Pot-Bellied Stove


I never could write as well as Lewis Grizzard. That didn’t prevent me from trying.

One of the best Ameribilia I ever ran into was the old country store, especially in the winter time.

The pot-bellied stove in the middle of the floor, too hot if you sat five feet away, about right at ten feet. That was your front side. Your back side had to hope the emanating heat somehow circled behind you, which if the stove had been going for a while, probably resulted in a four or five degree change behind you.

It was the participants around the stove that made it interesting.  All in overalls. Some crop farmers, some cotton farmers, some chicken farmers.

And me not dressed in overalls, standing out about like somebody drinking a Coca Cola at a Pepsi convention.

The trick was for them to feel like I belonged, and I felt the best way for that to happen was to listen more than I talked.

At first I was a curiosity, because they stared at me as one of them invited me to pull up a chair. I wasn’t quite sure where to put the chair, because I thought I might be infringing on a sacred circle.

They didn’t seem to mind if I became the one who unbroke their circle, so to speak, although we were all still in a circle with the intrusion of an outsider.

They still sat there staring silently until finally one of them spoke up. Complete sentences were not foremost in their minds.

He didn’t take his eyes off me, “You Birmingham?”

“I am from Birmingham.”

Another, “Lost?”

“No, I’ve been down this road more than once, and told myself I would stop one day.”

A third, “What for?”

Now that question was hard to answer, because if I answered it wrong, I doubted there would be any more stories that were circulating before I arrived. I went for humor. “I heard you fellows always tell the truth.”

There was a round of laughter, and it repeated a second time, kinda like a wave at a football or baseball game that goes through the crowd and reverses and comes back the other way.

The first fellow who spoke, spoke again. “I was just telling my friends about that catfish I almost caught.”

“Like the one in Andy Griffith?” I asked. Surely they all watched Andy Griffith I assured myself.

“Naw, this was bigger than Andy Griffith’s catfish”, he left no doubt.

“The size of the catfish in the movie “Grumpy Old Men?” I was going for major proportions.

“Who’s grumpy old men?” the second one chimed in. “We only have one grumpy old man, and he’s sitting right there.” He pointed at a fourth man. “His wife tells us all the time he’s the grumpiest man on the face of the earth.”

The fourth man spoke up, “The wife provokes me.”

I liked his phraseology of referring to his wife as if she were a third party.

I didn’t exactly know what to say. Should I sympathize with the outnumbered fellow or go with the crowd. I went for the sympathy. “Surely they exaggerate about you.”

He looked at me, “Nope, they got it about right.”

Another wave of laughter, rolling back a second time from the last man to the first.

A fifth man who had not been heard from looked at me and spoke up, “You got a story to tell?”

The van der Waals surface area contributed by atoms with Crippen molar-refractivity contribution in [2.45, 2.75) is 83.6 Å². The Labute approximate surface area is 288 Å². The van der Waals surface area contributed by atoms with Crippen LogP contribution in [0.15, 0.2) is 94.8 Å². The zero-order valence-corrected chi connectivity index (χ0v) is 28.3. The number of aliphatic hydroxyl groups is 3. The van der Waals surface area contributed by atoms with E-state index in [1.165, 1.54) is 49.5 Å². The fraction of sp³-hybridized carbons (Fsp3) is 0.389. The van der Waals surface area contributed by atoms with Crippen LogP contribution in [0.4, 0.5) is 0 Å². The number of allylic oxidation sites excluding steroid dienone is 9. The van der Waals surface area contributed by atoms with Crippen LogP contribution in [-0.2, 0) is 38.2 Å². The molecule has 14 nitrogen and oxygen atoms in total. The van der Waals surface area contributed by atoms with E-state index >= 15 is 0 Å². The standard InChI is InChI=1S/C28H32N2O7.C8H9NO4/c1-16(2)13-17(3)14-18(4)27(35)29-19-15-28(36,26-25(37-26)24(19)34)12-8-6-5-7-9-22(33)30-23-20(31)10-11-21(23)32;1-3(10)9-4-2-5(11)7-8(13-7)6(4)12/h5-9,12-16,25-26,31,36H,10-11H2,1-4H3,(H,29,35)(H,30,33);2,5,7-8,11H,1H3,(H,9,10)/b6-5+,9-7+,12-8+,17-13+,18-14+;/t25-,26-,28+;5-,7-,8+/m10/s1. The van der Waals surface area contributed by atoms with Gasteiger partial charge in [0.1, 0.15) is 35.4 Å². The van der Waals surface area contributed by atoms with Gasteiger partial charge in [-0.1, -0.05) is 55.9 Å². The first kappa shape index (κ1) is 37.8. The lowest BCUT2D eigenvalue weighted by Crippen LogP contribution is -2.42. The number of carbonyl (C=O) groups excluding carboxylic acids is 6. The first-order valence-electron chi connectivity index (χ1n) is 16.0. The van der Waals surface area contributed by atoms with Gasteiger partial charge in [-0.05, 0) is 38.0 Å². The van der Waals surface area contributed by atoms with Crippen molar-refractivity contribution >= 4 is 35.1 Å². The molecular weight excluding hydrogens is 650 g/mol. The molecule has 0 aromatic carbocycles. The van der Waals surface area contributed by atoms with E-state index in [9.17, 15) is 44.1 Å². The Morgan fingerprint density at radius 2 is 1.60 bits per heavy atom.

I knew there was no way I could come close to matching any stories they had. I just threw it out there. “No way can I come close to your stories.”

Finally the sixth fellow, the cotton farmer opened his mouth. “Did I tell you fellows about the rattlesnake?”

The first fellow smiled, “Only a hundred times, but tell this city slicker. How long’s that rattler now?”

I thought he was going to say once upon a time, but instead he began, “I was chopping cotton.”

I interrupted him, “What is chopping cotton?”

He wasn’t annoyed. “Chopping cotton, getting the weeds out. I looked down, and no more than five feet away from me was this rattlesnake. He was big around.”

The second fellow joined in, “Watch out fellows, he’s about to add three feet to that snake.”

The snake man continued. “I back up and the snake slithered forward as much as I backed up. We did that six times. It was almost like the snake had a measuring stick.”

“How long was it?” I asked.

He resumed his tale, “At that point I could see eighteen feet.”

The third fellow questioned him, “How could you tell it was eighteen feet?”

He was a little pseudo insulted, “Cause I step back three feet at the time. I’ve measured it”

“That sounds reasonable,” I said to everybody’s laughter except the storyteller.

He looked around at everybody, including me, as he resumed his story. “That rattler looked at me, and I looked at him. He rattled a little to let me know who he was. Then he turned south and I turned north and both of us took off.”

The third man joined in, “Now you know last time you told that story, the snake was only fifteen feet long.”

It was late in the afternoon, and I knew they had to return to their chores before nighttime which came earlier in winter. Some of them probably working well beyond dark.

I shook the hand of each of them.  “Come back and see us”, the first who had spoken said to me. “You’re one of us now.”

I drove away with a good feeling. I had just become a member of a select society of men whose hands I saw calloused, and whose skin was still bronzed by the summer sun this late in winter, and whose wrinkles in their faces and necks were absolutely premature.

A stranger who should have never belonged, but now I did.

I remembered he asked, “You Birmingham?”

A little of me was not anymore.

Add comment